Govt likely to keep drug-eluting stents under price control2 min read . Updated: 07 Oct 2016, 04:54 AM IST
Many medical device lobby groups have been pushing for differential pricing for drug-eluting stents
The government is likely to reject the demands of stent makers to keep drug-eluting stents out of the ambit of price control, two ministry officials said, requesting anonymity.
Drug-eluting stents account for close to 95% of stents used in patients. Many medical device lobby groups have been pushing for differential pricing for drug-eluting stents.
There will likely be no differential pricing for drug-eluting stents based on the technical recommendations of multiple industry bodies. These recommendations, or metrics, range from the stent diameter, polymer material and coating, stent length and strut thickness to clinical evidence of the stent’s effect on patients.
Two officials said that the prices of drug-eluting stents will be capped soon.
Both requested anonymity because they are not authorized to speak to the media.
“An order to include stents is expected to soon be made through the Drug Pricing Control Order (DPCO). After that it is the prerogative of the National Pharmaceutical Pricing Authority (NPPA) on when and how it will cap the prices," said one of the officials.
The stent-making industry’s fight has been led by its desire to corner a part of the stent market which is valued at over Rs1,500 crore domestically.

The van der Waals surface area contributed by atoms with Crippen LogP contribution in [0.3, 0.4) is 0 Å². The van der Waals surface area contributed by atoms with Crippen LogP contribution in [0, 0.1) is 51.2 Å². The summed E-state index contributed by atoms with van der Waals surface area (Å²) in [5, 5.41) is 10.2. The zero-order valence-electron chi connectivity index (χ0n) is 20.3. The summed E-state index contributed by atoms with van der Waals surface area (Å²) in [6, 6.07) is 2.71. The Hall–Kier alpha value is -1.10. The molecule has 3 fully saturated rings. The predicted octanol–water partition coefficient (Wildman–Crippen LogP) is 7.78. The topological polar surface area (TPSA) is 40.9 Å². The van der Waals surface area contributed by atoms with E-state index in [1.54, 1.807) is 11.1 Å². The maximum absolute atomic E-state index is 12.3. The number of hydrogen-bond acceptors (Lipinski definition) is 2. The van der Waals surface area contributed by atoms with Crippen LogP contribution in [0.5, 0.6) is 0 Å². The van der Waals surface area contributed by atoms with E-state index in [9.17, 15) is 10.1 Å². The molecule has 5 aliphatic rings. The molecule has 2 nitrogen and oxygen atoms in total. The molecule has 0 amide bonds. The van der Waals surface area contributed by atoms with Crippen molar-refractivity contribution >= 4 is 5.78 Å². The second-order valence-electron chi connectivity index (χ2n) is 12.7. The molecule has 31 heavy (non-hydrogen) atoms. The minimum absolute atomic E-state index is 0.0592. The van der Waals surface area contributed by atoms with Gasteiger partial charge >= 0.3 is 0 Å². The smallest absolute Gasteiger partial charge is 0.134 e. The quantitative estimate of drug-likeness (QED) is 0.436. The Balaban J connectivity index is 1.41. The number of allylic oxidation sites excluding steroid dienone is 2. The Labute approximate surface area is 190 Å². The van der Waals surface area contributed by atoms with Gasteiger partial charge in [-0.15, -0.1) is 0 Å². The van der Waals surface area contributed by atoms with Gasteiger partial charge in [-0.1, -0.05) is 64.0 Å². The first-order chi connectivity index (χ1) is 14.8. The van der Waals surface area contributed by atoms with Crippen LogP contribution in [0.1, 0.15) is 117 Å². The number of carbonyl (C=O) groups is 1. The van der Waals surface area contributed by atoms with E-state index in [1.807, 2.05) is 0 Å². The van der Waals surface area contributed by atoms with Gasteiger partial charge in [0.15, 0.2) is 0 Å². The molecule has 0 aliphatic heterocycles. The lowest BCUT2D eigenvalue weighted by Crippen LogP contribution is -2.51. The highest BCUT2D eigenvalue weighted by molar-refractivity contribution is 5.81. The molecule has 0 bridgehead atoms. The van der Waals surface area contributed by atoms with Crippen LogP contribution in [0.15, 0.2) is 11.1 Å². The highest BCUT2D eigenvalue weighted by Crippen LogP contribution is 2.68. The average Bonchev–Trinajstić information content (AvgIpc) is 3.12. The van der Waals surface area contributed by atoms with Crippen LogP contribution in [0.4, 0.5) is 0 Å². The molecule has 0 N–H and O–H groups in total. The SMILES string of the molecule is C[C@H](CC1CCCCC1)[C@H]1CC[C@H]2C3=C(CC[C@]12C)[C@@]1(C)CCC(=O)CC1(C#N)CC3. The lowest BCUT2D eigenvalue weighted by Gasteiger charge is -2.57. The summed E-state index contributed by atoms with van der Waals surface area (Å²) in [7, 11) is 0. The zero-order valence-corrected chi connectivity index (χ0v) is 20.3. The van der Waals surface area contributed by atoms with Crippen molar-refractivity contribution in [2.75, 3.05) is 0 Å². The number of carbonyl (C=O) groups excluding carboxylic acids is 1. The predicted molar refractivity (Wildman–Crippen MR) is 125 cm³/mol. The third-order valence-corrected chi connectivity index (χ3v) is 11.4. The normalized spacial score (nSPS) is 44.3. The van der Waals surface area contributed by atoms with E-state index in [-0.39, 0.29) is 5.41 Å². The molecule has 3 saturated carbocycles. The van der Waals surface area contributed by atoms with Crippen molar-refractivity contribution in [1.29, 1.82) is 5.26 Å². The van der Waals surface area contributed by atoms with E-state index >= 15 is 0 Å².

The health ministry’s decision earlier this year on the inclusion of stents—drug-eluting stents and bare metal stents—in the National List of Essential Medicines (NLEM) had meant an inevitable price cap.
After a product is bought under NLEM by the health ministry, the pharmaceutical department’s Drug Price Control Order enables the NPPA to cap prices through preset mechanisms.
Industry organizations and executives have questioned the rationale behind the move and pointed out that stents are medical devices while the government has classified them as drugs in order to include them in NLEM.
In June, a month before introducing the stents in the NLEM, the government withdrew the Drugs and Cosmetics Act from Parliament citing the need to introduce a separate bill for medical devices.
“The cabinet has, keeping in view the role of the sector in managing public health, decided that it’ll not be appropriate to carry out further amendments in the present Act especially as newer areas of biological, stem cells and regenerative medicines, medical devices and clinical trial/investigation, etc., cannot be effectively regulated under the existing law," the government said while withdrawing the bill.
Industry bodies had also questioned the need to start a move to cap stent prices at a time when a new medical devices bill was imminent. The draft medical devices bill has recently been moved to the public domain for discussions and comments.
“We’ve held consultations with the government expressing our long-term concerns about capping the price of medical devices in the country. We understand the need to ensure accessibility and affordability but this move may jeopardize the government’s initiatives to give manufacturing an impetus in India," said Abby Pratt, vice president, global strategy and analysis, Advanced Medical Technology Association (AdvaMed), the lobby group of device makers.
“The mechanism to determine the price cap for stents is yet to be arrived at so we will have to see how to go about it," said the second of the two officials cited above.